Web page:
Pertinacious Papist said...


You misunderstand Dr. Ed Peter's meaning (or mine in relating his opinion).

Peters isn't suggesting that the chief problem with the 1 hour fast is that people receive Communion too soon after having consumed food. Rather, it's that people receive Communion in a state of mortal sin for other quite common and often embarrassing reasons because they would be embarrassed to give public evidence of their transgressions by refraining from receiving.

Peters therefore suggests that lengthening the fasting period to at least three hours would give individuals in that condition the "cover" they need to refrain from receiving, because people would have more innocuous reasons for abstaining from Communion, like having inadvertently broken the three-hour fast.

Anonymous said...

Good post, although I think you are missing a few characters ...

Tom, describing himself as among the "John Paul II' generation, attends a middle-sized Catholic parish in the city, which reverently celebrates a Novus Ordo Mass -- with decent music and even Latin and chant on occasion (none of the Marty Haugen tripe!). He serves as a lector, his wife heads the RCC (this one actually using the Catechism as a curriculum). While Tom has attended the Tridentine Mass at the invitation of some more traditionally-minded friends, his personal preference and "comfort level" remains with the Novus Ordo, and likewise feels a commitment to supporting his local parish community.

Question: Is Tom Catholic?

Bill ... was received into a contemporary Catholic parish and schooled with the bare minimum of catechesis. Rejecting what he perceived as the lukewarmness of his fellow parishioners, he now takes refuge in the Tridentine Mass and nurtures himself on a perpetual diet of TAN publishing. Lately his literary diet has extended well past what you might call "traditionally Catholic" literature to indulge in the fringe right -- he now questions the very legitimacy and identity of the post-Vatican II Church and willfully entertains sedevacantism, denouncing John Paul II and his successor as anti-popes and minions of the Jewish-Masonic conspiracy for global domination.

Question: Is Bill Catholic?

Granted I don't depict the character as well, but you and I both have encountered folks of this nature. And, just as Kierkegaard castigated Luther for elevating himself to the position of a Pope, I've seen a number of anti-conciliar Catholics argue themselves right out of communion with Rome. Just to point out that, while your own characters are found on one spectrum (that of the uncatechized and not-very-well-schooled), the danger remains of losing one's Catholic identity on the other end of the spectrum as well.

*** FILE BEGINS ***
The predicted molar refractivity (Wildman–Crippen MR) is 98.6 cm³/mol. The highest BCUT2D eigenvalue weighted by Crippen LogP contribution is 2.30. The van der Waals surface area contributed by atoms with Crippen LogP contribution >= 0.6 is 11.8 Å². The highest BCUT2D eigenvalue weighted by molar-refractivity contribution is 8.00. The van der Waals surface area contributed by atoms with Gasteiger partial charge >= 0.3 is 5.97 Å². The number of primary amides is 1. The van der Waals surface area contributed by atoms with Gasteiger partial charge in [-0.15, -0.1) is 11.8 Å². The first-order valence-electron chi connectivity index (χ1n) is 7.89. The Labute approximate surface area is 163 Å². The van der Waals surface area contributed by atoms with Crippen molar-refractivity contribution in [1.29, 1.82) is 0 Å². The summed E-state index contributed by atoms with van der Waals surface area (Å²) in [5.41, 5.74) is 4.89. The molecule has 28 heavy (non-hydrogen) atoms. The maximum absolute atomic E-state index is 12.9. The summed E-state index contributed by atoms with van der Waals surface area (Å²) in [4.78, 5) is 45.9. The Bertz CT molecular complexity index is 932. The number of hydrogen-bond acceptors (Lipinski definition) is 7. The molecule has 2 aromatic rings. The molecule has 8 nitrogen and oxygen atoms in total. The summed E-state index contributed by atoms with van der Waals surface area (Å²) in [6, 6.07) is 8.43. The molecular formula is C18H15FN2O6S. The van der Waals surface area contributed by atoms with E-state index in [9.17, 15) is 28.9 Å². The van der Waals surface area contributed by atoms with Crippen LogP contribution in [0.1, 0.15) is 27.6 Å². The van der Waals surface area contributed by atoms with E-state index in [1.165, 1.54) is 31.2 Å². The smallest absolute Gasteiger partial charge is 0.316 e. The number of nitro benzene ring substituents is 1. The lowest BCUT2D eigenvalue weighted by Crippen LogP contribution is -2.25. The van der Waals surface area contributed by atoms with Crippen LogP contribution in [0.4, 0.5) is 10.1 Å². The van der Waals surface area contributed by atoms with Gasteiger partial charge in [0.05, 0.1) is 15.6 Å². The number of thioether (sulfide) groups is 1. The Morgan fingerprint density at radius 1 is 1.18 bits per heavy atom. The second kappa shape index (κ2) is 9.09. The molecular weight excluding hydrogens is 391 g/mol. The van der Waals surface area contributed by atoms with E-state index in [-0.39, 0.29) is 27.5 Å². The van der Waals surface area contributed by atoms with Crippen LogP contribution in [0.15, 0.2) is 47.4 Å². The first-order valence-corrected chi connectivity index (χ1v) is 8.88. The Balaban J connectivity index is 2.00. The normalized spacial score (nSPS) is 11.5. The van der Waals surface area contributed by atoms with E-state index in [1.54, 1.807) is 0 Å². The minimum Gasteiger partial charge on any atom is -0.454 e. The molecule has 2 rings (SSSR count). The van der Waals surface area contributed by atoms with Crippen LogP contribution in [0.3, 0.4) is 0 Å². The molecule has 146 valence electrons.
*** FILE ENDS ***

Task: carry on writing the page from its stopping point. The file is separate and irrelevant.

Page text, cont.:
I'm actually witnessing this happen to somebody in Catholic blogland right now -- "more Catholic than the Pope" -- and it's disappointing.

Pertinacious Papist said...


I think there's an additional difference between my examples and those you offer besides the difference of being at opposite ends of the "spectrum," as you suggest. There's a difference of familiarity vs. oblivion with respect to the content of Catholic history and tradition. This doesn't justify errors (such as sedevacantism) at the extreme "right," as you put it. But it does show the need for a couple of further distinctions. Let's try "formal" and "material" criteria:

The formal criteria of what counts as Catholic is easy enough to specify, of course, as "Franciscan" demonstrates in his comment. The material criteria, which are not necessarily correlated with the formal (e.g., baptized infants are Catholics even if they don't actually know anything), are much more difficult to specify. Avery Cardinal Dulles once pointed out that a Catholic convert from Evangelicalism could conceivably be a Catholic in good standing without embracing any of the Marian devotions, like the Rosary, as long as he didn't reject the Church's Marian teachings. But there's only so far that line can be pushed before serious questions begin to arise. In other words, how uncatechized and uninvolved in Catholic traditions can a person be and still be meaningfully called Catholic.

A sedevacantist by definition does not fulfill a key formal condition of being a Catholic, even though his material practice, knowledge and familiarity with Catholic tradition may be "more Catholic than the Pope," as you put it. An uncatechized Catholic without the least knowledge or commitment to understanding Catholic traditions and practices, let alone allowing them to make any demands on his life, may meet the formal conditions of being Catholic, while being materially unable to offer a minimally credible definition of what it even means to be Catholic.